The Thief of Time

I’m the first to admit that it doesn’t take much to distract me from the task in hand. Any excuse to down tools and wander off into other, more pleasurable realms, is always welcome. However, I think this week I have really surpassed myself.

It’s not all my fault. I have been ill. Again. Actually, I’m beginning to feel like Dot Cotton from Eastenders because I’m always flipping ill. I just can’t shake this virus off. That is, I’m assuming it’s a virus. It may be something far more sinister. However, since everyone in the office seems to be suffering in the same way it’s probably fair to say that a virus is more likely. It’s not surprising, really. We do work in a health centre, after all, and every visitor we get is sick. Plus the central heating is on full and we can’t turn it down because it’s controlled by other users of the building, and we don’t have air conditioning in our office, and it’s so stifling that by mid afternoon we’re practically slumped unconscious over our desks. In fact, it’s so hot that we all have to put our electric desk fans on to cool down.  Energy crisis? What energy crisis?  Obviously the bugs and germs are going to breed. We’re practically putting out the welcome mat for them.

So I can’t say I’ve had much energy to do any writing. It’s been a case of dragging myself out of bed, getting ready for work, forcing myself to stay conscious for seven hours then coming home to slump in front of the television. Fair enough. When you’re ill you’re ill. However, it has got me thinking about all the times when I haven’t been ill and I’ve still slumped in front of the television or come up with other avoidance techniques to ensure that no writing gets done.

Social media, for instance, is the very devil. It was bad enough when I had to put the computer on to get onto Facebook or Twitter, but now that I can get it on my phone it’s a constant distraction. I pick up my phone every half hour or so at least and check my notifications. I’ve even been known to wake up in the early hours of the morning and click on the Facebook icon to see what’s going on, even though I’m barely awake and all I really want to do is rush to the loo. (It’s an age thing. Trust me, it will come to you, too, so don’t mock.)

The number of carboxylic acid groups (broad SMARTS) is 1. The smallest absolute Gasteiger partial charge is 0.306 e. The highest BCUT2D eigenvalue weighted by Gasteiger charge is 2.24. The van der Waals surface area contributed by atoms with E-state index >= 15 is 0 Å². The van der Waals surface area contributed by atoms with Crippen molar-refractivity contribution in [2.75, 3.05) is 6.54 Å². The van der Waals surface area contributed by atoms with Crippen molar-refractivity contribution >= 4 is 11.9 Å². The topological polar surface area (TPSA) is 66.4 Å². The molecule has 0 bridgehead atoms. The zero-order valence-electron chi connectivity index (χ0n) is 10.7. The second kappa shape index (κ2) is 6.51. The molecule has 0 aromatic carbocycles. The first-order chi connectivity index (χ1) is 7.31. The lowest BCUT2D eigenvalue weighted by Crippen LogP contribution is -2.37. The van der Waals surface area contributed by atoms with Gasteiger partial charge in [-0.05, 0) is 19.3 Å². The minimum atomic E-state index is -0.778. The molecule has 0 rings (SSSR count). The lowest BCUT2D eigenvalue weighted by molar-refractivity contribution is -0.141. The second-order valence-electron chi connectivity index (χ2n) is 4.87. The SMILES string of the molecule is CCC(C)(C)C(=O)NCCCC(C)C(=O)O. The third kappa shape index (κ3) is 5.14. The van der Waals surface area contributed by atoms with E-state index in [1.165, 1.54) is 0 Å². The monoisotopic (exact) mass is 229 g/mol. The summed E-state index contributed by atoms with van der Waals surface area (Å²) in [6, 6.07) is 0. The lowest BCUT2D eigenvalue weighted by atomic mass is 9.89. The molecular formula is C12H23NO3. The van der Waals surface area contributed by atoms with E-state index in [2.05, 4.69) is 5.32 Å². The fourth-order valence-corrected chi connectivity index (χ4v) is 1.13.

Now, of course, I have this blog to think about, too. Don’t get me wrong, I enjoy writing it and I love getting feedback from you lovely people who read it, but it’s still time-consuming. And then there’s other people’s blogs which I enjoy reading. And forums. And online groups. The list is endless.

Then there’s reading. I mean, I love reading and I’m never happy unless I’ve got at least one book on the go. But all the time I’m reading I’m not writing, am I? Then there’s the browsing on Amazon for books. Then there’s the reviewing of books. Then there’s the magazines that are all about writing, and the “how-to” books on writing…dear God, where does it end?

I have a sneaking suspicion that the truth is that subconsciously I am deliberately procrastinating because I’m afraid to start writing. It’s all very well having the ideas and the words in your head, but actually typing them out and seeing them appear on screen is a very different matter, because that makes them real. And when they’re real you can actually look at them and realise that, well, they’re nowhere near as witty or as moving or as interesting as you thought they were when they were just notions swirling around in your head.

I have had a major crisis of confidence over the last couple of weeks. Partly because I have had to rethink the entire novel in light of the conclusion I came to recently that it was far too long and a lot of scenes were going to have to be cut. Frankly, at the moment, the whole thing is a complete mash-up and I’m tempted to press delete on the whole lot and start again from scratch. So maybe, just maybe, procrastination is my defence against actually making any rash decisions, or wasting a whole lot of time writing yet more scenes that will end up in the trash bin?

Anyway, this morning I sat myself down and had a little chat with myself. (That’s probably an age thing, too. Or it could just be me.) The upshot was that I have decided to stop panicking and  stop setting myself impossible targets which has proved to be an excellent way of setting myself up for failure. My new target is to write just two thousand words a day. By my reckoning that will give me a hundred thousand word manuscript by the middle of April. And since I’ve already got a lot of scenes that just need tweaking it should be more than do-able. I’ve managed to hit the target today, in spite of feeling like death warmed up, so I’m hopeful that I can get back on track.

I’ve also taken the advice of Someone Who Knows What They’re Talking About and started a “success collage”. Unfortunately, since I’m currently living in my daughter’s spare bedroom and haven’t got room to stick a postage stamp at the moment I’ve started it on Pinterest. Oh yes, Pinterest. Did I mention that I’ve joined that? It’s brilliant fun but highly addictive. I can spend hours at a time on there, browsing for pictures, repinning other people’s pictures, admiring pictures, sharing pictures…

Oops, here we go again…

Have a great week x

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